- Clark testified that in terms of obtaining an acceptable ID under SB 14, “ it’s a lot of work for me to be able to go to a DPS and retrieve these forms simply because of the fact that I am a full-time student, you know, with a job and extracurricular activities and I just really don’t have time.”
- Under cross-examination from Texas’s attorney during her deposition, Clark stated that she has all the documents necessary to obtain an Election Identification Certificate and is a resident of California.
After Ms. Clark’s testimony, a Judicial Notice Order granted by Judge Ramos was read into the record, stating that according to U.S. Census Data, among non-Hispanic White persons of voting age, 19.4% are age 65 or older; among Hispanic persons of voting age, 8.7% are age 65 or older; among Black persons of voting age, 10.6% are age 65 or older; and among Asian persons of voting age, 9.2% are age 65 or older.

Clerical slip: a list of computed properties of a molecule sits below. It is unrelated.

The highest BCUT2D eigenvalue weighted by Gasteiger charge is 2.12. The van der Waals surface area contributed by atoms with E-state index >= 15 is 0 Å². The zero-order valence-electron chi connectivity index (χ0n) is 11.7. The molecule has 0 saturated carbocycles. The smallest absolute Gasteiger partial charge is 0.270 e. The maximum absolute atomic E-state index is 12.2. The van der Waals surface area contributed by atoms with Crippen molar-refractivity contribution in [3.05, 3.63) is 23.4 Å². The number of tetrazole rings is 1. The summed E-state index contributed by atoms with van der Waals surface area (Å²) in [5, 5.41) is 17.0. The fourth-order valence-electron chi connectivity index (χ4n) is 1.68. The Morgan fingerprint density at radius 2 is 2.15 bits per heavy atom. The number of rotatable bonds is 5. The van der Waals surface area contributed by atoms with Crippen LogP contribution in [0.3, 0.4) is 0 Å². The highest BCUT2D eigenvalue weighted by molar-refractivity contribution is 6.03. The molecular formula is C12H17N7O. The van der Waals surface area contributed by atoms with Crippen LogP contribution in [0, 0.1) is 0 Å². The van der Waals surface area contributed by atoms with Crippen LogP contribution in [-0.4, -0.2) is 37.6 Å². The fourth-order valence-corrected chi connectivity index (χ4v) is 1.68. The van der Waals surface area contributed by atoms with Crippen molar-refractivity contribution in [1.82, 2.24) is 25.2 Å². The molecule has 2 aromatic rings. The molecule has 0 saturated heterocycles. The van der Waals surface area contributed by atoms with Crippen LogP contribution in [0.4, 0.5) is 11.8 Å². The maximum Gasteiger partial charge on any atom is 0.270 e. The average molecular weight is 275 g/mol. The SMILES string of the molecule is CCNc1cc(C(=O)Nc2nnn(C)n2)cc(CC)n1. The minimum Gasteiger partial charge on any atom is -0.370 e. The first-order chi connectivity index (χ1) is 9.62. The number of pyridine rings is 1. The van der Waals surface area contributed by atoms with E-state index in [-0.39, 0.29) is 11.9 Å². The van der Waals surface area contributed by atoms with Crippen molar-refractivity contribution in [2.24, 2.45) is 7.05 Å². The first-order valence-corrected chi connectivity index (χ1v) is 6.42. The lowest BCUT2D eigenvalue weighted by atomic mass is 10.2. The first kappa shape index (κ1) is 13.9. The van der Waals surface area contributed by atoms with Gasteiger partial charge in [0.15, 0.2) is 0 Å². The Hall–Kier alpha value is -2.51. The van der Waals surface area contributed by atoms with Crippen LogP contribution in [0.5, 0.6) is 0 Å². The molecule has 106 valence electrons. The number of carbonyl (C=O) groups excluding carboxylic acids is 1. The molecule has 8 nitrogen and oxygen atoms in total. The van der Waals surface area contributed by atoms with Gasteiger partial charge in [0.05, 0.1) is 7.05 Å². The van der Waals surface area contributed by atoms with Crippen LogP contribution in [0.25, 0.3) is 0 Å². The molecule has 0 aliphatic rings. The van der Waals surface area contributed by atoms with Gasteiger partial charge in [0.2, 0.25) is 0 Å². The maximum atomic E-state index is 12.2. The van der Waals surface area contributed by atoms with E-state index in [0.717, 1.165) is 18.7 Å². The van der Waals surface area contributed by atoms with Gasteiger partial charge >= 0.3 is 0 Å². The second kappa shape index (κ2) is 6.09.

The plaintiffs then rested, and Texas began presenting its defense. Its first witness was Tony Rodriguez, Senior Manager in the Driver’s License Division for the Department of Public Safety. John Scott led the examination.